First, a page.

[5/13/08 editing note: I corrected the spelling in the title; I’m sure “pracricing” (as I had mistyped) is great, but I don’t know what it is!]
The supportive comments responding to my last post are much appreciated.
During the brief period I had the privilege of studying with Leonard Rose, I discovered that his advice regarding almost any challenge in life was more practice. When I transferred to Juilliard from the North Carolina School of the Arts, I experienced the big-fish-in-little-pond becomes little-fish-big-pond syndrome, and was depressed. “Practice like hell and get good,” Mr. Rose told me. He had escaped “that hell hole of Miami” and got himself to the Curtis Institute that way. “And now,” he explained, pointing out the obvious in his endearingly and amusingly (to his students) self-praising manner, “I am a very big fish.”
And that seemed to be his answer for everything. Couldn’t get a date? Practice, get good, and girls will want to go out with you (I didn’t have the nerve to tell him it was guys I wanted to go out with). Not enough money? Practice like hell, get good, and you’ll get hired for more gigs.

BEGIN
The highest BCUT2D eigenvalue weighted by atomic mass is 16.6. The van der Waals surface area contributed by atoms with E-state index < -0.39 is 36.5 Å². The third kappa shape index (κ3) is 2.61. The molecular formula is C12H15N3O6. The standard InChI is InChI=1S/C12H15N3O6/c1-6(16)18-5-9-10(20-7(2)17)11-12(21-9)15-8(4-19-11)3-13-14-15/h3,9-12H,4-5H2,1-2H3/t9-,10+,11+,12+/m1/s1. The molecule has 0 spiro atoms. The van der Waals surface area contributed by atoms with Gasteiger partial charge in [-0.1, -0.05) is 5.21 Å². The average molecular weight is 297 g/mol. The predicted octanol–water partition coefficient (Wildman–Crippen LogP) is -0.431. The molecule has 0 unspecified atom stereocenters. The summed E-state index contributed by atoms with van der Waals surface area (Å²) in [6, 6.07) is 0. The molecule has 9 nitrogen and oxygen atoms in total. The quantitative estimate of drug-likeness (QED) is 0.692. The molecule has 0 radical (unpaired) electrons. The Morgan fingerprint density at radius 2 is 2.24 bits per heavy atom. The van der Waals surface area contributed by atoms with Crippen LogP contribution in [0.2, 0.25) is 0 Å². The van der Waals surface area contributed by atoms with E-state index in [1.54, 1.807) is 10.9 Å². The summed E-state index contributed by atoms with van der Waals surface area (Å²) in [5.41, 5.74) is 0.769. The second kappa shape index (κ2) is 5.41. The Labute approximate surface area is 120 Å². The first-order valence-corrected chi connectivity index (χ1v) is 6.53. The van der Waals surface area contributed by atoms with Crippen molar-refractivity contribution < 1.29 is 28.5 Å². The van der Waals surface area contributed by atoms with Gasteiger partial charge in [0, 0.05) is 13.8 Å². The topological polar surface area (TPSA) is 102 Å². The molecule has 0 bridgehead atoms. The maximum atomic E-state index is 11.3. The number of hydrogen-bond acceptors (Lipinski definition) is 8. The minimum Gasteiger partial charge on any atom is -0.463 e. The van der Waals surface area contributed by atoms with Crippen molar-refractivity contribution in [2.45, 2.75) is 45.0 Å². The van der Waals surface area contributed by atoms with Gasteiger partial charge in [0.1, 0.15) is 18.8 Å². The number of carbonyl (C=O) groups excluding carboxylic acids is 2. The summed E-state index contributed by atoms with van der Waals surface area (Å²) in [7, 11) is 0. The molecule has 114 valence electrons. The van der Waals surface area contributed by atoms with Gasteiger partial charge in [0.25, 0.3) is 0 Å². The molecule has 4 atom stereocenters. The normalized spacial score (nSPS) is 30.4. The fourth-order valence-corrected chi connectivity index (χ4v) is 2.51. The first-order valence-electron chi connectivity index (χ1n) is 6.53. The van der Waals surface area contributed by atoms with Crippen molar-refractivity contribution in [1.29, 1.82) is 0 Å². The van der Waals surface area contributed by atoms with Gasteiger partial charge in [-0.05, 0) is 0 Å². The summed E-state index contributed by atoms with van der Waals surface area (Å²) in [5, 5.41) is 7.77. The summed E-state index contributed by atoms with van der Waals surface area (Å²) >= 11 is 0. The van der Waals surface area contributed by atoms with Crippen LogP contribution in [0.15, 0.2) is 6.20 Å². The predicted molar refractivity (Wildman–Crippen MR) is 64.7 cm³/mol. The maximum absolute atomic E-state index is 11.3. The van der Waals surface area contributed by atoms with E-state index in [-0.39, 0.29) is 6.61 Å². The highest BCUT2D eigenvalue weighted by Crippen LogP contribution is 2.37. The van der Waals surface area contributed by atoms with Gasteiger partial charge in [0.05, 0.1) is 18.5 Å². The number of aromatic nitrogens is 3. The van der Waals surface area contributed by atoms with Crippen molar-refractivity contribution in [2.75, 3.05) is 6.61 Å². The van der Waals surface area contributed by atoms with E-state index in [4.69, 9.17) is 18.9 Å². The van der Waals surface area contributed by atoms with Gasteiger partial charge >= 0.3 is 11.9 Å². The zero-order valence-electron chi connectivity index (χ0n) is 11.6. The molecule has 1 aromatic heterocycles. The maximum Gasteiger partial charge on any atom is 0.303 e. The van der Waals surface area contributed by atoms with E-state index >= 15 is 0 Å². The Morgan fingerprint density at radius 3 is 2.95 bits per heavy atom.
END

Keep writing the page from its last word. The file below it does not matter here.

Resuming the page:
Fast forward thirty-plus years to my first session with my new therapist. After listening to my list of sandwich-generation care taking responsibilities, she asked what I was doing to take care of myself.
I was stumped.
Reminding me that at the start of a flight we are told to put our own air masks first, before assisting others, because passed out we’d be of no use to anyone, she assigned me homework, to come up with something to do for me.
So I decided to start practicing regularly. Including scales and bow exercises and vibrato exercises as well as music my students are working on and, of course, works I’m preparing to perform. It’s required some discipline and boundary setting. And it has done wonders.
I went into music because I feel the most alive, the most myself, when I am playing. When I am playing well, I feel fundamentally good about myself, no matter whatever else is going on in my life.
It turns out Mr. Rose was right. Depressed? Practice like hell and get good. (Or better.) It works.